The National Catholic Review

Opinion

  • February 2, 2015

    For a country whose politicians make so much of “family values,” it’s perplexing that the United States remains the only industrialized country on the planet with no requirement for paid parental leave. Parents not lucky enough to have a job that offers a few paid weeks off must choose between those vital first days with their newborns and the paycheck that provides for them. Since our health care system is still largely tied to full-time work, a parent who...

  • February 2, 2015

    In the aftermath of last month’s rampage in France—17 people died at the hands of three Muslim terrorists, who were subsequently killed by French police—many strident supporters of Western civilization turned their anger and fear on the Muslim world as a whole. In Germany record numbers came out for demonstrations against immigration; in France retaliatory attacks struck mosques and Muslim-owned businesses; and in the United Kingdom politicians seized on...

  • February 2, 2015

    Solitary Nation

  • February 2, 2015

    Pope Francis is engaged in a slow but determined process to remake the College of Cardinals and renew the electors who will choose his successor. His aim is to increase the college’s universality by affirming the churches on the peripheries, to correct present imbalances and to ensure there is a variety of suitable candidates to succeed him at the next conclave.

  • February 2, 2015

    The Vatican has recently become a fount of advice on how to preach. Pope Francis’ apostolic exhortation “The Joy of the Gospel” gives tips on the Sunday sermon, and the Congregation for Divine Worship’s new Directory on Preaching analyzes the nature of the liturgical homily. As a veteran of 60 years in the pews and 30 years in the pulpit, I would like to offer my own advice on how not to preach.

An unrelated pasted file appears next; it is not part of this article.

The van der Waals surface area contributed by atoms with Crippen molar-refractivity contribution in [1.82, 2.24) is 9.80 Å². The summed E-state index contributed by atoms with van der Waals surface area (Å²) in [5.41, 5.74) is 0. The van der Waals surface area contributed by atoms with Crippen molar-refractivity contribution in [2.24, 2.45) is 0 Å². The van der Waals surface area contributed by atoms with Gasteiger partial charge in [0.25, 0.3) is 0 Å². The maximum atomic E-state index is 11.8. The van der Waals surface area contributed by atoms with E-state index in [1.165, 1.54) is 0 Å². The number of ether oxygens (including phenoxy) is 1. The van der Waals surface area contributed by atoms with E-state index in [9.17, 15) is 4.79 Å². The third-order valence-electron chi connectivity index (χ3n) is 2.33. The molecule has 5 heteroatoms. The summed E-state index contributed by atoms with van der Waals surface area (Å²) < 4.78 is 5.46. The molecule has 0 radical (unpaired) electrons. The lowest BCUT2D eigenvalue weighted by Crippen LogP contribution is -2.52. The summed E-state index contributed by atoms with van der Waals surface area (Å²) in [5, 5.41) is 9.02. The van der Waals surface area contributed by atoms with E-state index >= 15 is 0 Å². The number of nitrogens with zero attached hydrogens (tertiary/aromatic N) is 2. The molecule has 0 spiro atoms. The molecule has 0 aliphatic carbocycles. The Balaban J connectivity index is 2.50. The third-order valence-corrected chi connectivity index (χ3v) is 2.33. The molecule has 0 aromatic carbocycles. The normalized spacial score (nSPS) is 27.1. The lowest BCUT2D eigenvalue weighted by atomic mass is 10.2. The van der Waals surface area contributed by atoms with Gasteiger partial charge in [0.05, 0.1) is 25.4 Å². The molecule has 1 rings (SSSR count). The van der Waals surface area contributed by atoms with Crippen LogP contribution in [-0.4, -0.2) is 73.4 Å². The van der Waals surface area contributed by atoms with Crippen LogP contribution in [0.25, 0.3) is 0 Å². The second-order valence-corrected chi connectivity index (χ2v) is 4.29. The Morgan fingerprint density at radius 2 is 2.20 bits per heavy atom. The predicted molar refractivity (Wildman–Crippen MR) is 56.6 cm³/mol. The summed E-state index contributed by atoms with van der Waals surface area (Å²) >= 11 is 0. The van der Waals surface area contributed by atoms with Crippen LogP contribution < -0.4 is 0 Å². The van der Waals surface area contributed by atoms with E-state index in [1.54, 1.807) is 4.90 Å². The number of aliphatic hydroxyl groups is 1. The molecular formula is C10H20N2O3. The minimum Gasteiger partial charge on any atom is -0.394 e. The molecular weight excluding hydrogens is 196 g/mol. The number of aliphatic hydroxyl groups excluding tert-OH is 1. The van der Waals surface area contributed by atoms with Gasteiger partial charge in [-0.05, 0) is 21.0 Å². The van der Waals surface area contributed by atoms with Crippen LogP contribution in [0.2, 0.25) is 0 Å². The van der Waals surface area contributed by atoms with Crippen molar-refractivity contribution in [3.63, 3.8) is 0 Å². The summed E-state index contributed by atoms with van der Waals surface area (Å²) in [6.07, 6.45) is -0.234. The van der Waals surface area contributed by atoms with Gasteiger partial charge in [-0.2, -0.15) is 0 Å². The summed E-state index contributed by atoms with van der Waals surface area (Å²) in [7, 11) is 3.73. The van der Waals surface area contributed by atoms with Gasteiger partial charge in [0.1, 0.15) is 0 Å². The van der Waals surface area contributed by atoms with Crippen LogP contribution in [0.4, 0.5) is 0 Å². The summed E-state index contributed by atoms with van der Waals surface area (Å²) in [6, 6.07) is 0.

• February 2, 2015

    I well remember where I was on the evening of July 16, 1984. I had settled into our modest living room in Massachusetts to watch the Democratic National Convention with my Dad. He wasn’t a Democrat, but he had nurtured a lifelong interest in politics, one he bequeathed to his fourth son. By 1984, at the age of 12, I was following the comings and goings of the U.S. Senate the way my brothers followed the box scores for the Red Sox.

  • December 22-29, 2014

    In some sense the Christmas story is one of borders. The Gospel of Luke tells us that the Holy Family’s journey begins with a population divided, a census of “the whole world...each to his own town” (2:1-3). And, in the Gospel of Matthew, Mary and Joseph travel to Bethlehem, then flee to Egypt, then settle in Nazareth—crossing border after border so that the Son of God might one day break them down.

  • January 19-26, 2015

    New Hope in Cuba

    Though the decision to re-engage with Cuba has outraged some in the exile community and certain U.S. politicians eyeing 2016, President Obama’s decision to seize the opportunity presented by the release of the imprisoned American Alan Gross was the right one. Isolation has been given 50 years to “work” in Cuba; that has been more than enough time to demonstrate its ineffectiveness.

  • January 19-26, 2015

    As this issue goes to press, preparations are underway for the March for Life, the annual gathering of pro-life activists, clergy and civic leaders in Washington, D.C. From our founding in 1909, America has advocated for a consistent ethic of life in all our private choices and public decision-making.

  • January 19-26, 2015

    Pope Francis’ second visit to Asia (Jan. 12 to 19)—to Sri Lanka and the Philippines—is about to take place as I write. I am one of some 70 reporters accompanying him and will report for America. Here I wish to simply highlight some similarities and differences between the two countries, from the religious and political perspectives, and to frame some of the challenges Francis will face.